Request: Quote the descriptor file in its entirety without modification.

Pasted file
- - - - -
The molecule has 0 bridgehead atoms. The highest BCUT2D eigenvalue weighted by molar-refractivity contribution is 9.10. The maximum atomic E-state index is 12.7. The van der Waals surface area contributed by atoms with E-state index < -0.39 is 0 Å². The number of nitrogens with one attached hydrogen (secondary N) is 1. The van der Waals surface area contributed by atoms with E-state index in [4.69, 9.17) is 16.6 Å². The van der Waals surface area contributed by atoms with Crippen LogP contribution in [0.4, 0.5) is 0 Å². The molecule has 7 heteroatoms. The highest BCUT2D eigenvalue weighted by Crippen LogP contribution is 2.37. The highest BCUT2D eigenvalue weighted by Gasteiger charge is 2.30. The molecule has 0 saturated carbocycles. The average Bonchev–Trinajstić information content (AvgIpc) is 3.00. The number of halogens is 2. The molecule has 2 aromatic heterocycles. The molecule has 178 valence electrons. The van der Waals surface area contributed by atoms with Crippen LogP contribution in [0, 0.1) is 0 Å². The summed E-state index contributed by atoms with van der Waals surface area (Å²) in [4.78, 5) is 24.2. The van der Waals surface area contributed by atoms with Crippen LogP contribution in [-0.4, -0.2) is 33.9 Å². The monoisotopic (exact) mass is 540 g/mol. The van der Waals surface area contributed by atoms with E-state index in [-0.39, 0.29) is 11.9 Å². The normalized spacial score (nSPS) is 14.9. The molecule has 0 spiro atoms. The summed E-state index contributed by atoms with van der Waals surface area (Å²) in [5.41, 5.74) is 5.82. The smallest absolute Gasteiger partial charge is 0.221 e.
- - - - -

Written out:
The molecule has 0 bridgehead atoms. The highest BCUT2D eigenvalue weighted by molar-refractivity contribution is 9.10. The maximum atomic E-state index is 12.7. The van der Waals surface area contributed by atoms with E-state index < -0.39 is 0 Å². The number of nitrogens with one attached hydrogen (secondary N) is 1. The van der Waals surface area contributed by atoms with E-state index in [4.69, 9.17) is 16.6 Å². The van der Waals surface area contributed by atoms with Crippen LogP contribution in [0.4, 0.5) is 0 Å². The molecule has 7 heteroatoms. The highest BCUT2D eigenvalue weighted by Crippen LogP contribution is 2.37. The highest BCUT2D eigenvalue weighted by Gasteiger charge is 2.30. The molecule has 0 saturated carbocycles. The average Bonchev–Trinajstić information content (AvgIpc) is 3.00. The number of halogens is 2. The molecule has 2 aromatic heterocycles. The molecule has 178 valence electrons. The van der Waals surface area contributed by atoms with Crippen LogP contribution in [0, 0.1) is 0 Å². The summed E-state index contributed by atoms with van der Waals surface area (Å²) in [4.78, 5) is 24.2. The van der Waals surface area contributed by atoms with Crippen LogP contribution in [-0.4, -0.2) is 33.9 Å². The monoisotopic (exact) mass is 540 g/mol. The van der Waals surface area contributed by atoms with E-state index in [-0.39, 0.29) is 11.9 Å². The normalized spacial score (nSPS) is 14.9. The molecule has 0 spiro atoms. The summed E-state index contributed by atoms with van der Waals surface area (Å²) in [5.41, 5.74) is 5.82. The smallest absolute Gasteiger partial charge is 0.221 e.